It wasn’t easy, but we’ve made it to Vientiane, the capital city of Laos. Or as the backpackers like to call it in an attempt to seem really clued-in: Lao.

We spent one very fun evening in Savannakhet before hopping on the bus for the 400km ride to Vientiane. We took the bus to Vientiane because we have a one-month visa for Laos and didn’t think we could ride all the distance we have to cover. Savannakhet to Vientiane seemed like the most boring stretch: very flat along the Mekong with the same scenery or rice paddies that we have seen everywhere. In Savannakhet we met a woman from New Zealand who is on a 2 year assignment as a public health nurse here. It turns out that we actually rode our bikes right past her house outside of Picton, New Zealand! She brought us to a floating restaurant on the Mekong for dinner where we ate delicious fish and had a great time chatting with her. She’s traveled all over the world working as a nurse (in Nepal and the Arctic Circle!), does long distance mountain bike tours, jumps into rivers to cool off, and is a truly adventurous person. She reminded me of Anne Mustoe. After dinner we all took a short evening bike ride around the city to see the sights. We were both glad to have the chance to hang out with her – what an impressive and interesting person!

Here we are riding to dinner together:

The next day was not so good. We got on the 7:30am bus to Vientiane. We traveled only 400km but it took 8 hours. The bus had air-conditioning, but the driver refused to use it. The temperature was at a steady 95 for the entire 8 hours. We were sitting in pools of our own sweat on the vinyl seats; I developed a case of heat rash on my butt to complement the saddles sores I’ve begun to develop. I had a headache from lack of water and last but not least, people began throwing up into their handkerchiefs by the end of the trip. Jamie almost got hit by the woman behind him as we were filing off the bus. This is the type of experience that makes us really appreciate the fact that we’re traveling by bicycle and not bus! This was the first bus ride where we didn’t have to pay for our bicycles. We think one of the workers may have been trying to get some money from us, but he didn’t speak any English and gave up quickly when he realized we didn’t understand him. At the first stop, he called Jamie out of the bus and over to the ticket office. There, the ticket worker tried to talk to Jamie, but what he said was “How many cigarettes? How much does it cost?” Jamie stared at him trying to figure out what was going on and the guy then said “One cigarette, 40,000. Two cigarettes, 70,000.” Jamie was bewildered and said “Cigarettes or bicycles?” but no one seemed to understand and everyone left us alone after that.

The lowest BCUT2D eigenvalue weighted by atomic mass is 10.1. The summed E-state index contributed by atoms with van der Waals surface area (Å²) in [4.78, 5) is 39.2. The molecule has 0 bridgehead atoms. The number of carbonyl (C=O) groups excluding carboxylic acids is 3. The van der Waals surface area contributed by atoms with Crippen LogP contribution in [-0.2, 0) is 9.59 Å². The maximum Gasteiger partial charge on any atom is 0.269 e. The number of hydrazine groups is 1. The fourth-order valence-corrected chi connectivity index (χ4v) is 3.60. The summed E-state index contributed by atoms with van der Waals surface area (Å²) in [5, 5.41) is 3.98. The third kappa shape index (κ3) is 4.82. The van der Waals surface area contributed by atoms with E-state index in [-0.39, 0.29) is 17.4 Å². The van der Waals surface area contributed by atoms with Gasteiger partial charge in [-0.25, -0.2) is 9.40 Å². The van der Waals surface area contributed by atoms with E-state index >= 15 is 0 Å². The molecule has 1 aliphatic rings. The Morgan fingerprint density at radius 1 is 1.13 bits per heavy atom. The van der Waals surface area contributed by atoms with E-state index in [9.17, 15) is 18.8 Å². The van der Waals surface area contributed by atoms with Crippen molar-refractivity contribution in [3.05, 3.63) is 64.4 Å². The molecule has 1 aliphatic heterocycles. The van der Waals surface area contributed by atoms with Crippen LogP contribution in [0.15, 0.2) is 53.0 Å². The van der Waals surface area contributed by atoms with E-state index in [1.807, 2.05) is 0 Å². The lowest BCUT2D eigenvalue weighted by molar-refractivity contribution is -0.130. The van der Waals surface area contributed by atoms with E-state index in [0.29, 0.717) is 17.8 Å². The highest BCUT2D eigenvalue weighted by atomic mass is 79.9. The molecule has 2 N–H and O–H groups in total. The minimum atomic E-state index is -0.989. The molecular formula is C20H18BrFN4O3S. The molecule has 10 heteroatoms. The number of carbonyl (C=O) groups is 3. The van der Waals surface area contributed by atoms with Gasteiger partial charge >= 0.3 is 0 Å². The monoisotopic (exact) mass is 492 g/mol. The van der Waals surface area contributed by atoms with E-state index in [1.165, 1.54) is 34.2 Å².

Vientiane is a very nice city and wonderful for biking – nice wide streets and not much traffic at all. We were starting to get sick of noodle soup, so we’ve really been the variety of food available here. We’ve had really good Indian food, pizza, and croissants with lattes and free wi-fi in the morning. Heaven!

Riding into town. There’s a rumor that this arch was created out of cement that the US government donated to Laos so it could build an aircraft runway. Laos built the arch instead:

Not everything is running perfectly though; we got to exercise our problem solving skills yesterday. There are no ATMs in Laos other than the one here in Vientiane so we need to withdraw enough money to ride through the entire country and into China. We have about 20 days of riding in Laos ahead of us, plus possibly 10 more days in China to reach the first ATM where we can restock our cash supplies. At $35 per day (our average) plus a little padding for emergencies, that is a little over $1,000. Ideally we want that money in US Dollars rather than Laos kip because (1) A thousand dollars in kip would be a stack of money literally 10″ high and (2) you can’t exchange kip outside of the country and even inside the country the currency fluctuates a lot and we could easily get screwed somewhere along the line.